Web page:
16
$\begingroup$

In a recent mail on the IETF CFRG mailing list it was claimed that:

The (currently missing) security considerations (or somewhere) should describe why Curve25519 is ok when used in contexts where we'd otherwise ask for 128 bit strength, (basically because it's close enough), and also why the 224 bit level is considered a good choice. There was a lot of debate on the list about that, and I've seen the issue come up elsewhere so this text will avoid re-litigating that and should be worthwhile even if it takes a little time to agree.

I read this such that Curve25519 only provides security on the 224-bit level i.e. 112 bit security.
But when I look up Curve25519 on Wikipedia I get to see in the very first line that

Curve25519 is an elliptic curve offering 128 bits of security

Wikipedia itself references to Bernsteins original paper "Curve25519: new Diffie-Hellman speed records" which indeed confirms Wikipedia as follows:

Every known attack is more expensive than performing a brute-force search on a typical 128-bit secret key cipher.

So my question is:
Does Curve25519 indeed provide significantly less security than 128-bit?

$\endgroup$
  • $\begingroup$ You can find such information on Curve25519 an other curves on safecurves. For example the costs for the rho method. $\endgroup$ – Chris Aug 27 '15 at 22:30
  • $\begingroup$ BTW some recent recommendations like the german BSI use an imaginary security level of "100 bits" to work around some estimates. All interpretations would pass this. TR-02102 german PDF $\endgroup$ – eckes Jan 7 '16 at 2:15
21
$\begingroup$

Some claim that Curve25519 has 112 bit security, others that it has 128 bit security; which is it?

Well, actually, neither - it's actually somewhere in the middle.

For a curve without known weaknesses (and Curve25519 doesn't have known weaknesses), then if the curve order has a large prime factor around $2^{2k}$, then the best known attacks against it take $O(2^k)$ time (where the O-notation conceals a constant which is a bit larger than 1, but is constant for the various types of curves), and so by convention, we say that such a curve as "k-bits of strength".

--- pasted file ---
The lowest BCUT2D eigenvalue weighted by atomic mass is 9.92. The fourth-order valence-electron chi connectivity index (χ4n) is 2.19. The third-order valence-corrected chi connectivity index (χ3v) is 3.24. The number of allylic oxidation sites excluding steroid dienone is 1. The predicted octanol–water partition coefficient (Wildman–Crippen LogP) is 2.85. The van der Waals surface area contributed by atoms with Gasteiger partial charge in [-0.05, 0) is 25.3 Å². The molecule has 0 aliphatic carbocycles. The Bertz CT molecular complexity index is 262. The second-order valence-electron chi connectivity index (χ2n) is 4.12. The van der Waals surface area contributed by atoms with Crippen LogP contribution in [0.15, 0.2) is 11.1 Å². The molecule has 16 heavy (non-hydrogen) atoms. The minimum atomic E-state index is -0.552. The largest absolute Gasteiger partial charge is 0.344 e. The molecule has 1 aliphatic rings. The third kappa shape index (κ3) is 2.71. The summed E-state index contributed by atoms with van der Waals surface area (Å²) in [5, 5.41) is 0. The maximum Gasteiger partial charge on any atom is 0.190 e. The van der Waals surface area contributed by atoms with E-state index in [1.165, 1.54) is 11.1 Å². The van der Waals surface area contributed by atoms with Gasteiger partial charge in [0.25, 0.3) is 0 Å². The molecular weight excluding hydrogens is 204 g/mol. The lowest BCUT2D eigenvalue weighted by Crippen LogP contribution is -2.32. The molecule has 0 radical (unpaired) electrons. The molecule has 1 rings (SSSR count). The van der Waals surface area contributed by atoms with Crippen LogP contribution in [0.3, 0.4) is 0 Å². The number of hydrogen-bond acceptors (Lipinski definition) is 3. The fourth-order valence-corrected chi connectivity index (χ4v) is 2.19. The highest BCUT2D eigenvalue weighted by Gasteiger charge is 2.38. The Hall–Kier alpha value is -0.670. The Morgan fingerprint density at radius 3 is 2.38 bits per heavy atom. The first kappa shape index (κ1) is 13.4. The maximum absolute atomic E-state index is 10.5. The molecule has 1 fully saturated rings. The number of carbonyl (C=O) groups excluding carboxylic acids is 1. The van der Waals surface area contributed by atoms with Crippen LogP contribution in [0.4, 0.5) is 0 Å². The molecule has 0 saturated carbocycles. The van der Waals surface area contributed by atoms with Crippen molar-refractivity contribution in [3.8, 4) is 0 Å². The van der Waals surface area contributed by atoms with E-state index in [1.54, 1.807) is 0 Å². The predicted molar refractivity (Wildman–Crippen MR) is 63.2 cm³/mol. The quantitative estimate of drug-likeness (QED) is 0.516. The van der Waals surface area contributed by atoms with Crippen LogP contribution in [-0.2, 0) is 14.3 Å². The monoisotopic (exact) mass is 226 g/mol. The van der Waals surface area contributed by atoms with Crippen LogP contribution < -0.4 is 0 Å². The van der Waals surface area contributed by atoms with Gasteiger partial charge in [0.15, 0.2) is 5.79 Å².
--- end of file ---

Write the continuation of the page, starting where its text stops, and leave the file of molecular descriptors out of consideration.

Now, for Curve25519, the curve order has a prime factor circa $2^{252}$; by the above standard metric, this yields a security of 126 bits. This is slightly less than the 128 bit security that the curve P256 claims; however it is significantly more than the 112 bit security that was claimed on the IETF mailing list.

Is the difference between 126 and 128 bit security significant? In my opinion, no; a work effort of 128 bits ought to be sufficiently large that a factor of 4 decrease in the attacker's time still should make this infeasible.

In addition:

Every known attack is more expensive than performing a brute-force search on a typical 128-bit secret key cipher.

Makes a very good point; against an elliptic curve, the fundamental operation that is perfomed during the attack is an elliptic curve point addition; this is significantly more expensive than (say) testing an AES key. And, I believe this remains true even if you factor in a 4-times speedup on the elliptic curve side.

$\endgroup$
  • 1
    $\begingroup$ Don't forget that 5 bits of the private key are always the same $\endgroup$ – Richie Frame Aug 27 '15 at 20:13
  • 7
    $\begingroup$ @RichieFrame: actually, 4 of those bits are already accounted for by the fact that the full order size is 255 (not 256) bits, and that the cofactor is 8. DJB does leave one addition bit fixed (however, that's not inherent in the Curve25519; that's how Dan suggests it be used); however even with that change, that reduces the strength to 125.5 bits... $\endgroup$ – poncho Aug 27 '15 at 20:18
  • $\begingroup$ Funfact: I just saw a response to the comment in question on the CFRG list and the 224-bit level part was targeting Ed448 / Curve448 and not Curve25519. oops. But nonetheless great answer and it also (indirectly) answers that 255 bit (or a bit less) is totally OK :) $\endgroup$ – SEJPM Aug 29 '15 at 16:35
  • $\begingroup$ BTW: DJB addressed this also in his response to NIsT re-opened FIPS 184-6 discussion: PDF $\endgroup$ – eckes Jan 7 '16 at 2:10

Your Answer

By clicking “Post Your Answer”, you agree to our terms of service, privacy policy and cookie policy

Not the answer you're looking for? Browse other questions tagged or ask your own question.